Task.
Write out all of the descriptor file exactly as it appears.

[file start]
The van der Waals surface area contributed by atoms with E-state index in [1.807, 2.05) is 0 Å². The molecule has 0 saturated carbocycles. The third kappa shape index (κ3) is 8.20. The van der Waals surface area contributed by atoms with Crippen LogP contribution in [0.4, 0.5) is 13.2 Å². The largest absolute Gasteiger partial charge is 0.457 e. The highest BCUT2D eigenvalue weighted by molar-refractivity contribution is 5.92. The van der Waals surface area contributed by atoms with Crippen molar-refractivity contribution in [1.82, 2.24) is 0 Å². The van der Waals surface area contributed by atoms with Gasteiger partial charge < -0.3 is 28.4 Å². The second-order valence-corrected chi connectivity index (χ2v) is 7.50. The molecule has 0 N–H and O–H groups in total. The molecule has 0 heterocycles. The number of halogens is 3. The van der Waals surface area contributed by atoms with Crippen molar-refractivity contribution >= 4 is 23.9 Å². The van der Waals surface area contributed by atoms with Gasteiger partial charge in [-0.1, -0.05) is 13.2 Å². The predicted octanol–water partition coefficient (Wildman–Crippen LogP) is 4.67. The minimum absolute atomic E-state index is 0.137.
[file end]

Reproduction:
The van der Waals surface area contributed by atoms with E-state index in [1.807, 2.05) is 0 Å². The molecule has 0 saturated carbocycles. The third kappa shape index (κ3) is 8.20. The van der Waals surface area contributed by atoms with Crippen LogP contribution in [0.4, 0.5) is 13.2 Å². The largest absolute Gasteiger partial charge is 0.457 e. The highest BCUT2D eigenvalue weighted by molar-refractivity contribution is 5.92. The van der Waals surface area contributed by atoms with Crippen molar-refractivity contribution in [1.82, 2.24) is 0 Å². The van der Waals surface area contributed by atoms with Gasteiger partial charge < -0.3 is 28.4 Å². The second-order valence-corrected chi connectivity index (χ2v) is 7.50. The molecule has 0 N–H and O–H groups in total. The molecule has 0 heterocycles. The number of halogens is 3. The van der Waals surface area contributed by atoms with Crippen molar-refractivity contribution >= 4 is 23.9 Å². The van der Waals surface area contributed by atoms with Gasteiger partial charge in [-0.1, -0.05) is 13.2 Å². The predicted octanol–water partition coefficient (Wildman–Crippen LogP) is 4.67. The minimum absolute atomic E-state index is 0.137.